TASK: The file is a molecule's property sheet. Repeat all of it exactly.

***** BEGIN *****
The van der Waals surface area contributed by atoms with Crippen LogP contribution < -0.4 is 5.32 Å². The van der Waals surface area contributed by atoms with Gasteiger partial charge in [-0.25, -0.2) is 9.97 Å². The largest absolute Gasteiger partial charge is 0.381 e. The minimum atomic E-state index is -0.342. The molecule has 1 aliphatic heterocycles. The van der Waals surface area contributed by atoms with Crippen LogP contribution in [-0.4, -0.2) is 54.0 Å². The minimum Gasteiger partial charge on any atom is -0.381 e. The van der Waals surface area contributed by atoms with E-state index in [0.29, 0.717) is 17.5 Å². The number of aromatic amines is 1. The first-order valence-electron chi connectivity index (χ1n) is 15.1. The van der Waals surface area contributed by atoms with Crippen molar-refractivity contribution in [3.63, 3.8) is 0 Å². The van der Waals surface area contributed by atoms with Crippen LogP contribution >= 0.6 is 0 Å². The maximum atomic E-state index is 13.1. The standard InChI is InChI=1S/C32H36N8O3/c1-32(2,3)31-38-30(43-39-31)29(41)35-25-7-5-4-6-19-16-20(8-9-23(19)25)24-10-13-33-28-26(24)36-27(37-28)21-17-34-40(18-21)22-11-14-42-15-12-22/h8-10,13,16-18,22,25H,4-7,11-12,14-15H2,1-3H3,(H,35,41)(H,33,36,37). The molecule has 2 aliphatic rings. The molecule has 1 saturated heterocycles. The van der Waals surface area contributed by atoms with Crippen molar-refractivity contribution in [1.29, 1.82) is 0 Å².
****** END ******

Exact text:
The van der Waals surface area contributed by atoms with Crippen LogP contribution < -0.4 is 5.32 Å². The van der Waals surface area contributed by atoms with Gasteiger partial charge in [-0.25, -0.2) is 9.97 Å². The largest absolute Gasteiger partial charge is 0.381 e. The minimum atomic E-state index is -0.342. The molecule has 1 aliphatic heterocycles. The van der Waals surface area contributed by atoms with Crippen LogP contribution in [-0.4, -0.2) is 54.0 Å². The minimum Gasteiger partial charge on any atom is -0.381 e. The van der Waals surface area contributed by atoms with E-state index in [0.29, 0.717) is 17.5 Å². The number of aromatic amines is 1. The first-order valence-electron chi connectivity index (χ1n) is 15.1. The van der Waals surface area contributed by atoms with Crippen molar-refractivity contribution in [3.63, 3.8) is 0 Å². The van der Waals surface area contributed by atoms with Crippen LogP contribution >= 0.6 is 0 Å². The maximum atomic E-state index is 13.1. The standard InChI is InChI=1S/C32H36N8O3/c1-32(2,3)31-38-30(43-39-31)29(41)35-25-7-5-4-6-19-16-20(8-9-23(19)25)24-10-13-33-28-26(24)36-27(37-28)21-17-34-40(18-21)22-11-14-42-15-12-22/h8-10,13,16-18,22,25H,4-7,11-12,14-15H2,1-3H3,(H,35,41)(H,33,36,37). The molecule has 2 aliphatic rings. The molecule has 1 saturated heterocycles. The van der Waals surface area contributed by atoms with Crippen molar-refractivity contribution in [1.29, 1.82) is 0 Å².